You see? its always ‘money first’ in many peoples way of thinking. (NB: There is nothing wrong with checking for the scholarship options available to institutions before applying- but don’t forget that those scholarships are designed to focus on talented people who are passionate about furthering their education; not ‘broke people’ who want to get it cheaper. See the difference?)
Last year there was an Igbo boy who graduated with a first class from UCL and was looking to do his Masters in Imperial College and didn’t have the money. He was appealing all over the internet – LinkedIn etc. Everyone could see this boy’s drive and determination. Bright young Igbo boy determined to make it. This year I found out that he not only raised the money, but also one of the biggest banks in the world (JP Morgan) offered to pay for his tuition on the condition that he resumes work with them once he graduates; and on top of that he also got a part-time job at Oxford University to earn money while studying.
I know another brilliant Yoruba girl who got in this year and is currently working as a waitress during her spare time to save up money and lessen the burden on her parents.
Sadly because of this Nigerian way of thinking, I see so many brilliant young people who could actually get into such institutions, disqualify themselves from even trying. Why?- Money is put first. “where will I see x amount of money?”
I laugh. You think money is really that important? You’re not paying attention then.
In my personal case, I ignored the costs until I had the admission offer in hand. And guess what? The Imperial College Admission offer came with a N15m scholarship THAT I NEVER EXPECTED; it was the largest amount of money I have ever received in my life from anyone. In all my working life in Nigeria, I don’t think I had ever made up to N15m total. Yes I was doing quite well for myself, had my own small car and living in Lekki. But it wasn’t until I took that vow of poverty- to remove my focus from money; that was when a school offered me N15m to assist with my tuition. But it didn’t stop there.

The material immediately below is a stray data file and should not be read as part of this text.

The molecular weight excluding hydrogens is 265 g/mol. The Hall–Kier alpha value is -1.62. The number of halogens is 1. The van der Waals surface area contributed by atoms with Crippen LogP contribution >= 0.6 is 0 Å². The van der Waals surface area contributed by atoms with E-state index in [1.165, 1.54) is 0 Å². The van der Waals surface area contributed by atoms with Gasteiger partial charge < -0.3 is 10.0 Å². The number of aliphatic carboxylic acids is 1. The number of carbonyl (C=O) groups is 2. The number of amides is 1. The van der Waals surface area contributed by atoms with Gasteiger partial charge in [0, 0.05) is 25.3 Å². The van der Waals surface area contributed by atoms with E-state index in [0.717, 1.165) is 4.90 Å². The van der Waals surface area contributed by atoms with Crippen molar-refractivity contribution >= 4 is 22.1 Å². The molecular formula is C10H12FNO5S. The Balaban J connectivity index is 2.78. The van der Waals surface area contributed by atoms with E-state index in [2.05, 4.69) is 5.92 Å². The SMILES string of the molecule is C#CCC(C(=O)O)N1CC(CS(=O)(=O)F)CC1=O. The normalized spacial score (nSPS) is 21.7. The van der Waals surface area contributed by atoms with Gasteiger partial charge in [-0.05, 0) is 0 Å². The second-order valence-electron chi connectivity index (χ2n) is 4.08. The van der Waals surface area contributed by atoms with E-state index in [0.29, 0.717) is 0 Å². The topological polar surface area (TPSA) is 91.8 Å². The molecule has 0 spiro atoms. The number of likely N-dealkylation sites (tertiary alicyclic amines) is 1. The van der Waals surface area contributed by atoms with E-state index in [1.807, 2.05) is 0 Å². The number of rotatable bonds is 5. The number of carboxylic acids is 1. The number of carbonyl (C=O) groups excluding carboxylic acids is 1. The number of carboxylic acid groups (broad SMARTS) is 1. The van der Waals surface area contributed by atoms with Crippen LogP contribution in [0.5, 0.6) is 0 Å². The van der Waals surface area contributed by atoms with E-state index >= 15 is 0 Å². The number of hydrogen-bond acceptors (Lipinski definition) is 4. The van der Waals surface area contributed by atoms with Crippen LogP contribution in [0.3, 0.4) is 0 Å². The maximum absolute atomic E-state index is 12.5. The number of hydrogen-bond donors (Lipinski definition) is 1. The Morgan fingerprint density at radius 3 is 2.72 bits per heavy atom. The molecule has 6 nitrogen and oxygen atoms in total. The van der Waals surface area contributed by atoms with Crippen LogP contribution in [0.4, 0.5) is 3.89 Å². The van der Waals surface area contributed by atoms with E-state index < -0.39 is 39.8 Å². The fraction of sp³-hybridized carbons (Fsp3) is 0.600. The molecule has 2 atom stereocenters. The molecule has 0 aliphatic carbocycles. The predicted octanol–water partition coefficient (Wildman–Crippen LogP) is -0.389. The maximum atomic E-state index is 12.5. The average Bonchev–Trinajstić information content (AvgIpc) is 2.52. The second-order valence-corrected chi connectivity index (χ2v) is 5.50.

When some people heard that I was going to Imperial College, they just wanted to make sure that their N10 kobo was part of the process- and I am eternally grateful to them. One aunty paid for my flight to London. Another distant relative that I didn’t even know by face offered to give me a place to stay, which saved me over N4.2m in accommodation costs. It didn’t all come easy- but it came. I asked the school to allow me to pay in instalments so that I can figure out how to pay the rest. I got a job on campus to work while studying.
I had already drafted letters to write to all the big men in Nigeria to call on them for support. From Tony Elumelu to Alhaji Dangote (neither of whom I know personally). You think it’s only Davido or Top artistes that can raise money? You can do it to- but you have never had a compelling reason to do so. That is why many are still typing “God of Davido, bless me” on Instagram when many people all over the world are raising money for various causes.
Why am I telling you this story?
Because I just read Stella Owala’s comment that “everyone has access to travel abroad, and you only need to learn what you need to do” and I was sad to see how many people think Money is the primary access- particularly money which they don’t have.
It is so sad to see, but I hope a few learn. Most will not. The spirit of mammon is strong in the country. That spirit that makes people think money is everything- meanwhile they lose everything while chasing that money.
I hope a few learn. Those few we shall celebrate with. And by the way, if you think N50m is a lot to pay for tuition- you should see the kind of job offers that come after graduation. But like I said, I don’t discuss money. All I will say is that the air is very different up here; and I would love for more Nigerians and Africans to take their place on the global stage.
(NB: Please keep in mind that tuition doesn’t even have to be huge sums. N50m may be out of your range and you don’t need to go to an Ivy League school to be successful in life or anything like that- you don’t even need a formal education- but it helps. The point is to seek advice and cherish wisdom; wisdom is the principal thing. Wisdom is worth more than silver and gold; but Nigerians don’t listen. I hope you do.)